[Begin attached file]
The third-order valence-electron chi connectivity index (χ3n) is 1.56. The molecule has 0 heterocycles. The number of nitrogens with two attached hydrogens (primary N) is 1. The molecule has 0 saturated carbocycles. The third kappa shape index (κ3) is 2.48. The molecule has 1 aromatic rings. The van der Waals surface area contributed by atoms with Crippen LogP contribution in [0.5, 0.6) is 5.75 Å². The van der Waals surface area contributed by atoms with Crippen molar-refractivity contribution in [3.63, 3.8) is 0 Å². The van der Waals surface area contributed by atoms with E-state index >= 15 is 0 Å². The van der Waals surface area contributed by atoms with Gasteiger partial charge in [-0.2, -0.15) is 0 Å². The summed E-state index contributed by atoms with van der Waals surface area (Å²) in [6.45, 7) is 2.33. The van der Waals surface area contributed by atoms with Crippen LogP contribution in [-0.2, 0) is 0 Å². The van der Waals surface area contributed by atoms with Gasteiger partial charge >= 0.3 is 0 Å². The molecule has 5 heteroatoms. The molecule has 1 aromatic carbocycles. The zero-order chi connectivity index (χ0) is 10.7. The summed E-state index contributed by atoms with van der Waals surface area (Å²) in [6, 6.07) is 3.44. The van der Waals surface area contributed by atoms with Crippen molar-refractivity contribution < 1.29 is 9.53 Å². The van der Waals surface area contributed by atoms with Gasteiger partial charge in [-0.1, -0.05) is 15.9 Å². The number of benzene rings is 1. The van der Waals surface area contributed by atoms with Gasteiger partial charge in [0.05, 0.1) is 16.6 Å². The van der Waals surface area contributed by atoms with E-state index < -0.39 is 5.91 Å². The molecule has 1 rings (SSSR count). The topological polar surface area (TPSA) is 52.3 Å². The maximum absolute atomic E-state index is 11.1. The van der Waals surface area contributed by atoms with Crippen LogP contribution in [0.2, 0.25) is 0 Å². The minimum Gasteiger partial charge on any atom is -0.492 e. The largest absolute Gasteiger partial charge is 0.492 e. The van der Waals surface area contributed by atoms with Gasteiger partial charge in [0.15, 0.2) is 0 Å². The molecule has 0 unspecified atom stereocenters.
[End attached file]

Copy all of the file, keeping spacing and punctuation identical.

The third-order valence-electron chi connectivity index (χ3n) is 1.56. The molecule has 0 heterocycles. The number of nitrogens with two attached hydrogens (primary N) is 1. The molecule has 0 saturated carbocycles. The third kappa shape index (κ3) is 2.48. The molecule has 1 aromatic rings. The van der Waals surface area contributed by atoms with Crippen LogP contribution in [0.5, 0.6) is 5.75 Å². The van der Waals surface area contributed by atoms with Crippen molar-refractivity contribution in [3.63, 3.8) is 0 Å². The van der Waals surface area contributed by atoms with E-state index >= 15 is 0 Å². The van der Waals surface area contributed by atoms with Gasteiger partial charge in [-0.2, -0.15) is 0 Å². The summed E-state index contributed by atoms with van der Waals surface area (Å²) in [6.45, 7) is 2.33. The van der Waals surface area contributed by atoms with Crippen LogP contribution in [-0.2, 0) is 0 Å². The van der Waals surface area contributed by atoms with Gasteiger partial charge >= 0.3 is 0 Å². The molecule has 5 heteroatoms. The molecule has 1 aromatic carbocycles. The zero-order chi connectivity index (χ0) is 10.7. The summed E-state index contributed by atoms with van der Waals surface area (Å²) in [6, 6.07) is 3.44. The van der Waals surface area contributed by atoms with Crippen molar-refractivity contribution < 1.29 is 9.53 Å². The van der Waals surface area contributed by atoms with Gasteiger partial charge in [-0.1, -0.05) is 15.9 Å². The number of benzene rings is 1. The van der Waals surface area contributed by atoms with Gasteiger partial charge in [0.05, 0.1) is 16.6 Å². The van der Waals surface area contributed by atoms with E-state index < -0.39 is 5.91 Å². The molecule has 1 rings (SSSR count). The topological polar surface area (TPSA) is 52.3 Å². The maximum absolute atomic E-state index is 11.1. The van der Waals surface area contributed by atoms with Crippen LogP contribution in [0.2, 0.25) is 0 Å². The minimum Gasteiger partial charge on any atom is -0.492 e. The largest absolute Gasteiger partial charge is 0.492 e. The van der Waals surface area contributed by atoms with Gasteiger partial charge in [0.15, 0.2) is 0 Å². The molecule has 0 unspecified atom stereocenters.